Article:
Sunday, August 24, 2008
When my wine goddess quit smoking, I got a first hand account of how hard giving up a physical and emotional addiction is. Some days it was painful for her. To tell you the truth, some days it was painful for me! She did it, finally... leaving me overwhelmed with pride at the discipline and mental toughness it required of her. Quitting a vice like smoking when you work in the restaurant business is extremely difficult. I also developed a bit of an on and off again smoking habit working in restaurants (sometimes it is the only pseudo-legitimate excuse to take a break). I quit alongside of her but was lucky to never become as addicted.
Addiction to food is another matter entirely. I've been eating ever since I was, uh, fetal. I have a feeling so were you. Never before in my life have I had to show any restraint or discipline when it comes to food. The other day I pondered the fact that this is the very first time in my life I've gone nearly two weeks without wheat. Pizza, bagels, english muffins, pancakes, sandwiches? They have been the starch of my life.
Not only am I, as my softball teammates call me, a veritable "sack of antlers" (and therefore guilty of that thing other women hate in a woman in her late 30's - namely, a metabolism that doesn't quit) but I am also a sensualist, drawn through life from one happy moment to another on the heels of pleasurable smells, tastes and textures. Deprivation is not really in my DNA. I may have tried it on for size as a kid, but that was a game and the fun part was the quick turn-around time to gratification.
I'm losing weight and I don't want to be. I'm grumpy, often, for denying my cravings. My bff quipped that she should join the "diet" with me to lose some extra pounds but then decided it would be a hell of a lot more fun to limit herself to only eating the foods on my "can't touch" list for the next 90 days. In my mind she sits at a huge Roman table mile-high with all of the foods I crave, laughing and cavorting, absent-mindedly dragging her finger through pools of butter sauces, sipping wine, sampling cheeses, biting off huge hunks from a prime rib. She stops momentarily to wipe her lips and throw her head back with a delighted laugh before resuming the bacchinalian feast. She belches. She sighs. And I hate her now.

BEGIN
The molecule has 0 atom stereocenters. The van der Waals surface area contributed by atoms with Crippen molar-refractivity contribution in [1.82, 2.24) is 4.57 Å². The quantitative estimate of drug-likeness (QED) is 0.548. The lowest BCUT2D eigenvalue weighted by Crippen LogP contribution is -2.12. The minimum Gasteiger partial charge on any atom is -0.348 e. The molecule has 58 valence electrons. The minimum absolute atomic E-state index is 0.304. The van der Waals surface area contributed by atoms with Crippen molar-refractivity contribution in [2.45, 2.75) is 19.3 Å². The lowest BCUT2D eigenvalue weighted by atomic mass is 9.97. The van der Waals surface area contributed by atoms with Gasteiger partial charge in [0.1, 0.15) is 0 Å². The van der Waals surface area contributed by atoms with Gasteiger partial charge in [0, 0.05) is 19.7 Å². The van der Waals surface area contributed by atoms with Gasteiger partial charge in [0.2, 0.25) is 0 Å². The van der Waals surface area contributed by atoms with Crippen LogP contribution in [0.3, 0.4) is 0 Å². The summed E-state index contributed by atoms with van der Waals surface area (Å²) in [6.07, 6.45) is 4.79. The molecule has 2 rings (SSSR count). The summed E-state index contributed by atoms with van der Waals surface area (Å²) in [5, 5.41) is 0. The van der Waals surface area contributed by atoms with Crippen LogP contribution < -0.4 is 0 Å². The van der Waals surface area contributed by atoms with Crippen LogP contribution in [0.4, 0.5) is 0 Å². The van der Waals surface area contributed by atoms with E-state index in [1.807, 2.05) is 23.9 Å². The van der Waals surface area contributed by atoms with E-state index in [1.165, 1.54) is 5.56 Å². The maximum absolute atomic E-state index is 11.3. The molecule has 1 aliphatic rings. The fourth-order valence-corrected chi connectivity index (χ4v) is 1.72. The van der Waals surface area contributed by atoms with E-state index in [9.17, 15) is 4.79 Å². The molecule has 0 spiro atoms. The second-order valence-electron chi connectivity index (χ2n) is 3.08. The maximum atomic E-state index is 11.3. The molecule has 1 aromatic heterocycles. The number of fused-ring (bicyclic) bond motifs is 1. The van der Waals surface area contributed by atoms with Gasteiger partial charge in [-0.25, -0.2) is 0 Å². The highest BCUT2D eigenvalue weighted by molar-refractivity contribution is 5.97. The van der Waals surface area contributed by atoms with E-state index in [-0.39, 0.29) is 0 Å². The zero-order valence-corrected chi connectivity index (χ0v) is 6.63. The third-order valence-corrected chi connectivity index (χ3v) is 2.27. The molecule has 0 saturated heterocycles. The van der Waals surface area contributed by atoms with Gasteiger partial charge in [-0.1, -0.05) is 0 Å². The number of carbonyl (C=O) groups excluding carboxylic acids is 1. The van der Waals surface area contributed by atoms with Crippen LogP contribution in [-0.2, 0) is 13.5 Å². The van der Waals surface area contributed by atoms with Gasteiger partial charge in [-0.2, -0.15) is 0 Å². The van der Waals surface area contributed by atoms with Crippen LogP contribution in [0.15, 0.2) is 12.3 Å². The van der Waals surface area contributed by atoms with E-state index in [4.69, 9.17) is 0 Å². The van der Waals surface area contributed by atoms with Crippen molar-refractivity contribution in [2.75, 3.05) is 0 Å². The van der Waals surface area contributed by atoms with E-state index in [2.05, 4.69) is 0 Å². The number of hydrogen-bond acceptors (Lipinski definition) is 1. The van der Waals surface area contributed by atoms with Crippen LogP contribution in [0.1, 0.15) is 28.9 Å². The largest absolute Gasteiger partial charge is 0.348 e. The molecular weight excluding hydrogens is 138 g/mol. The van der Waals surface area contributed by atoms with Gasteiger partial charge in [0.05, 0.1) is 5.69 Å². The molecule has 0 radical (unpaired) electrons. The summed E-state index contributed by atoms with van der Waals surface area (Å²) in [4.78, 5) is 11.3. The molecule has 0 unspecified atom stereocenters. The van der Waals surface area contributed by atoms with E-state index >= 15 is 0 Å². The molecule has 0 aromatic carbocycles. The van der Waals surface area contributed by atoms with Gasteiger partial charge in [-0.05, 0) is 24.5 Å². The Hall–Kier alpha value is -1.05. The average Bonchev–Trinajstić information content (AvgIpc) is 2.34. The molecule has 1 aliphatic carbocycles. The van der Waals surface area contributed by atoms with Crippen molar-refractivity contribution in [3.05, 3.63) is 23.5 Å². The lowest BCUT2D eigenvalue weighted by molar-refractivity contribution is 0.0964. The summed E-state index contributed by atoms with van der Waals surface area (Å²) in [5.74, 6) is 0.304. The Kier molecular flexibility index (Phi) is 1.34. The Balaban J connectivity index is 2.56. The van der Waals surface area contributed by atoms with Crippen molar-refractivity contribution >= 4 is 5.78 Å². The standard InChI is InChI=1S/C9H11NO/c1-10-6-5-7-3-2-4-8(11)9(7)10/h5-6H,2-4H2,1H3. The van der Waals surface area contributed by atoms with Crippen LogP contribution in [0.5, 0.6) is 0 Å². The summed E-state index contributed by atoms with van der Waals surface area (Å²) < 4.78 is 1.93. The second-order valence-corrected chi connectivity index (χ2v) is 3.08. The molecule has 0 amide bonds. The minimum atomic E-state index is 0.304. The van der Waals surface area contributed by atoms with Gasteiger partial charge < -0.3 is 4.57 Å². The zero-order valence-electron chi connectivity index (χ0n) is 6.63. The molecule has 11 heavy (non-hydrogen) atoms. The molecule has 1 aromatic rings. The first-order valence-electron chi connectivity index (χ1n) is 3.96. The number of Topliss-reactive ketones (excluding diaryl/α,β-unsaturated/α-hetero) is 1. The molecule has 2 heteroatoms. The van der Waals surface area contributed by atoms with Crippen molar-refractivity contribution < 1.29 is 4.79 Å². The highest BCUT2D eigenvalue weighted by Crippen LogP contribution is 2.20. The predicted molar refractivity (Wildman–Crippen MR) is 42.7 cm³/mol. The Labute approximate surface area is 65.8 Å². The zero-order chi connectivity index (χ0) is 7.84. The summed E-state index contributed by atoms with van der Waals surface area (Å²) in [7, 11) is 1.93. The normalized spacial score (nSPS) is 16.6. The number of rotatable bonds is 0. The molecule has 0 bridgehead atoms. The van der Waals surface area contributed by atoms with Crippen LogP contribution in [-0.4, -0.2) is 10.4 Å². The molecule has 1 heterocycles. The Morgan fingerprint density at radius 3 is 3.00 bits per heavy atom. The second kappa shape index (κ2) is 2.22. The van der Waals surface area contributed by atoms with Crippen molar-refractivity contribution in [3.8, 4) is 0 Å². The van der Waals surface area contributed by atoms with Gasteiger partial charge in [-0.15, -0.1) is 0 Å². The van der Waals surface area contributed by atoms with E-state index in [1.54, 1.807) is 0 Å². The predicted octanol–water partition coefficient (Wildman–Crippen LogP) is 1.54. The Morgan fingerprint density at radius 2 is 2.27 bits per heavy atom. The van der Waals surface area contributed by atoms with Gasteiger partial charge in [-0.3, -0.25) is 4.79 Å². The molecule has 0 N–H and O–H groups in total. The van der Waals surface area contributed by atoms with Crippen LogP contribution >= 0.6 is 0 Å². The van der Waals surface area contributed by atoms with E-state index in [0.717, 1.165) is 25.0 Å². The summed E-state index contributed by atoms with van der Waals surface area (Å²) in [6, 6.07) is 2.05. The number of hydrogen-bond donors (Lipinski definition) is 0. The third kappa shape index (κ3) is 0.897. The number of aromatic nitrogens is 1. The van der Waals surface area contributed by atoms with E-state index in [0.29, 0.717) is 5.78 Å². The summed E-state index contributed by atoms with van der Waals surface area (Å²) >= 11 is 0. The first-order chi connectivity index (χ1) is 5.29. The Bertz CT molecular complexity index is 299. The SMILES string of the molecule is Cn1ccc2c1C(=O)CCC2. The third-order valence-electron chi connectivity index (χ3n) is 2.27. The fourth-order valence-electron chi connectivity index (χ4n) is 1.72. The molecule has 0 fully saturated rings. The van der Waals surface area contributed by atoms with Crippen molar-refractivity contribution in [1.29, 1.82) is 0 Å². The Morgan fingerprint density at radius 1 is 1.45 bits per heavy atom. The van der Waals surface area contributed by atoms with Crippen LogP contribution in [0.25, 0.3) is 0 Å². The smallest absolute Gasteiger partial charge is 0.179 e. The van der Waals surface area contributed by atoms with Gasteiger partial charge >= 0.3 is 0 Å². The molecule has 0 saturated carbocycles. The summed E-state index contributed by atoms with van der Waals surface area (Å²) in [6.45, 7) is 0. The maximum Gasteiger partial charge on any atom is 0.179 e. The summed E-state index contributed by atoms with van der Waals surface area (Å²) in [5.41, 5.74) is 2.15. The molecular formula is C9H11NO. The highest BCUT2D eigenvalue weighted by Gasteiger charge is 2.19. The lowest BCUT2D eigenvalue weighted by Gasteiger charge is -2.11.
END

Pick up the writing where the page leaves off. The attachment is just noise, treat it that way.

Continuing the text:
I have another friend. We'll call her Rice, because that's pretty much all she eats. Rice has serious problems with food... most of it makes her feel sick. I asked her once if it is hard for her to watch people eat all these great foods. "It's easier now, " she told me, "because I know how those foods will make me feel. It's not only not worth it, I actually don't crave them anymore."
See, that's the issue here. This kind of food sensitivity testing most definitely has false positives. Hell, my doctor friend (in family practice) doesn't even think there's any real evidence that this testing in fact finds foods that your body has a problem with. Nonetheless, on my quest to eat garlic again, I'm willing to stop eating these things if it will ultimately help me. But, and here's the big BUT... many of these foods have never made me feel sick so I don't have Rice's association with them. Garlic, on the other hand... I don't crave anymore. I love the smell but I don't feel bad turning down food made with it. Rather, I feel like I dodged a bullet. Turning down a sip of wine, a slice of good bread, an heirloom tomato and that donut offered to me this morning feels like I'm shooting myself in the stomach.
See that baby in the photo pondering her little edward scissorhands thumb-sucking substitute? She isn't fooled by the little imitation fingers of rubber. She wants more out of life than being "satisfied without any harmful effects." And oh, yeah... that's a really bad way to teach a kid anatomy - 7 rubber fingers on each hand?
at 7:47 PM